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So far mustache is great, but logic-less now does not seem to be a feature. Suppose, I have to render template in which I can have user's email and name.

If both email and name are present I want my rendered result to be:

<a href="mailto:EMAIL">NAME</a>

If email is present, but not name, the result would be:

<a href="mailto:EMAIL">EMAIL</a>

If just name is present, template should be rendered to:

NAME

So now I have to do something like:

{{#email}}<a href="mailto:{{email}}">{{#name}}{{name}}{{/name}}{{^name}}{{email}}{{/name}}</a>{{/email}}{{^email}}{{name}}{{/email}}

This is SO UGLY! And this is just 3 conditions! What if I will need more? I feel like there should be another way of doing the same in mustache. Or shouldn't it?

So, mustache developers think that being logic-less is a good thing, but I have an argument. Most of the times we need to check some variable in template (most of the times we just need to check only existence). So I would do something like:

{% if email %}{{ email }}{% else %}{{ name }}{% endif %}

and this looks much more comprehensive then

{{#email}}{{email}}{{/email}}{{^email}}{{name}}{{/email}}

isn't it?

If I need to check name too:

{% if email %}{{email}}{% elif name %}{{name}}{% else %}Anonymous{% endif %}

vs

{{#email}}{{email}}{{/email}}{{^email}}{{#name}}{{name}}{{/name}}{{^name}}Anonymous{{/name}}{{/email}}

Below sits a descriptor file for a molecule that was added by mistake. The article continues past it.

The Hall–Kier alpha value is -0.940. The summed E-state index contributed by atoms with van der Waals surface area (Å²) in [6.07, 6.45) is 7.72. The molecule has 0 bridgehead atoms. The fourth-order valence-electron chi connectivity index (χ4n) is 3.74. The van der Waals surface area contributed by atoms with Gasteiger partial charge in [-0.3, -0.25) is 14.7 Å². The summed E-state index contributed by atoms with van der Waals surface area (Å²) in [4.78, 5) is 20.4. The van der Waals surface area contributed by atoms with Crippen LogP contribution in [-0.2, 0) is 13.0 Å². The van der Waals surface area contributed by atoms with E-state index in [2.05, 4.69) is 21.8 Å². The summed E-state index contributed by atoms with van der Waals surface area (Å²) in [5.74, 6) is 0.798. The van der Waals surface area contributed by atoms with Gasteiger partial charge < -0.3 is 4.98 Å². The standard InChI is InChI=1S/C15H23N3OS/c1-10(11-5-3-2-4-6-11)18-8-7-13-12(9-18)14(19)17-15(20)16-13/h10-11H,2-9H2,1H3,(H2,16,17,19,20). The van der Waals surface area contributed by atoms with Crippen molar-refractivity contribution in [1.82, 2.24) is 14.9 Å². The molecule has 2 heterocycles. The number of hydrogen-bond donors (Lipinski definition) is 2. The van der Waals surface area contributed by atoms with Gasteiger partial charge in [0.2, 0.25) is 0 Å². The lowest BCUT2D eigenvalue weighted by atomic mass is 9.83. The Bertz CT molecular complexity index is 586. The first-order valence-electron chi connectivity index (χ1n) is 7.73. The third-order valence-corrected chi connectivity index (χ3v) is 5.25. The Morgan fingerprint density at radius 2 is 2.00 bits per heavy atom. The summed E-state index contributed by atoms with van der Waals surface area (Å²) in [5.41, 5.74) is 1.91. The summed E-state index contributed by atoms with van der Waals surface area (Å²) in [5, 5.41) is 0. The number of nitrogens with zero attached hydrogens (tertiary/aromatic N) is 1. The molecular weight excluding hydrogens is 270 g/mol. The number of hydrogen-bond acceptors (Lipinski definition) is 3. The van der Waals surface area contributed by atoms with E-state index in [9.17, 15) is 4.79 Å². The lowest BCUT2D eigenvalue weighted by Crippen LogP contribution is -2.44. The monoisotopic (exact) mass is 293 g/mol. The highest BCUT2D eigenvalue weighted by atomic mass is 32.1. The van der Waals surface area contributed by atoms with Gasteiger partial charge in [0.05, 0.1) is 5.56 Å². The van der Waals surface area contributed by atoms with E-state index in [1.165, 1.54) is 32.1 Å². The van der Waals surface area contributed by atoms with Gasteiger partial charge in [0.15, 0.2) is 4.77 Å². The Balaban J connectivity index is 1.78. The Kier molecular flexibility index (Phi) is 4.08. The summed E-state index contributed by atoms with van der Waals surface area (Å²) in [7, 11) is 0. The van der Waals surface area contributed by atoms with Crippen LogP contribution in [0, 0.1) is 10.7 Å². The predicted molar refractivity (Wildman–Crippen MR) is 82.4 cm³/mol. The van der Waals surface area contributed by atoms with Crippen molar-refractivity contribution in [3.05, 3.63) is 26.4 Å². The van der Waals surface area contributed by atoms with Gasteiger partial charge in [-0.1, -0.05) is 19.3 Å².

If no, would you suggest another templating library for rendering templates in javascript? Integration with jQuery (jQuery-plugin) is an advantage, but not a requirement - I can do it on my own.

Thanks.

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1  
check this out: garann.github.com/template-chooser –  Cristi Pufu Dec 6 '12 at 9:44
    
Some Mustache implementations accept the {{#foo}}...{{^foo}}...{{/foo}} syntax, which is a little shorter. Some even accept {{#foo}}...{{^}}...{{/}}. Yet, Mustache is still verbose, for sure. –  Gwendal Roué Dec 8 '12 at 13:04
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1 Answer

up vote 3 down vote accepted

There's always Handlebars which is a little more feature rich than vanilla Mustache (it's a superset of Mustache), and of course you can use any of the other countless templating engines available for JS. If you go with Handlebars you could even reimplement a version of the {{#if}} block helper that accepts multiple arguments, like this (warning: very slightly tested, writing mostly out of the top of my head)

Handlebars.registerHelper('if', function() {
    var args = Array.prototype.slice.call(arguments),
        options = args.splice(-1, 1)[0],
        allPass = true,
        context;

    for (var i = 0; i < args.length; i++) {
        context = args[i];

        if(Object.prototype.toString.call(context) === "[object Function]") { 
            context = context.call(this);
        }

        if (!context || Handlebars.Utils.isEmpty(context)) {
            allPass = false;
            break;
        }
    }

    if(allPass) {
        return options.fn(this);
    } else {
        return options.inverse(this);
    }
});

and use it like this:

var template = "{{#if a b c}}pass{{else}}fail{{/if}}";
var c = Handlebars.compile(template);
console.log(c({a: true, b: pass, c: true}))

Be aware that this can be considered "cheating" by purists as you are implementing some kind of a compound logic operator, even more making it accept an indeterminate amount of params. The point of Mustache is to have a very minimal spec that is easily ported across programming languages so that you can interchangeably reuse your templates in the back end and front end.

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